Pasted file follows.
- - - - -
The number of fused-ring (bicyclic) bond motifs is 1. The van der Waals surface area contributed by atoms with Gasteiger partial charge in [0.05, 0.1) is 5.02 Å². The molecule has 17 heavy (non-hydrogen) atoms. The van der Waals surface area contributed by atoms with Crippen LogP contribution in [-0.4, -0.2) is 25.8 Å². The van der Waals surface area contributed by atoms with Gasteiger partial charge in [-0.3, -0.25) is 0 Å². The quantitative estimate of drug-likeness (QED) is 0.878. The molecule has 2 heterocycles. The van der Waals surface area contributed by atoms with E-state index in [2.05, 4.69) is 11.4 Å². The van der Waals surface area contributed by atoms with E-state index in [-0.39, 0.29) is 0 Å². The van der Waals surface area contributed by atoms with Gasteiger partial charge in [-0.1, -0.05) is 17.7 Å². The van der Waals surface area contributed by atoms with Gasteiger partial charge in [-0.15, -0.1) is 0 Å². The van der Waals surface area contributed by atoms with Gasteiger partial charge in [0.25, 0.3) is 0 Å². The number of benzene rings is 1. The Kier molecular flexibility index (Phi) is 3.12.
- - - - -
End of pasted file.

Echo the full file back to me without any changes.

The number of fused-ring (bicyclic) bond motifs is 1. The van der Waals surface area contributed by atoms with Gasteiger partial charge in [0.05, 0.1) is 5.02 Å². The molecule has 17 heavy (non-hydrogen) atoms. The van der Waals surface area contributed by atoms with Crippen LogP contribution in [-0.4, -0.2) is 25.8 Å². The van der Waals surface area contributed by atoms with Gasteiger partial charge in [-0.3, -0.25) is 0 Å². The quantitative estimate of drug-likeness (QED) is 0.878. The molecule has 2 heterocycles. The van der Waals surface area contributed by atoms with E-state index in [2.05, 4.69) is 11.4 Å². The van der Waals surface area contributed by atoms with E-state index in [-0.39, 0.29) is 0 Å². The van der Waals surface area contributed by atoms with Gasteiger partial charge in [-0.1, -0.05) is 17.7 Å². The van der Waals surface area contributed by atoms with Gasteiger partial charge in [-0.15, -0.1) is 0 Å². The van der Waals surface area contributed by atoms with Gasteiger partial charge in [0.25, 0.3) is 0 Å². The number of benzene rings is 1. The Kier molecular flexibility index (Phi) is 3.12.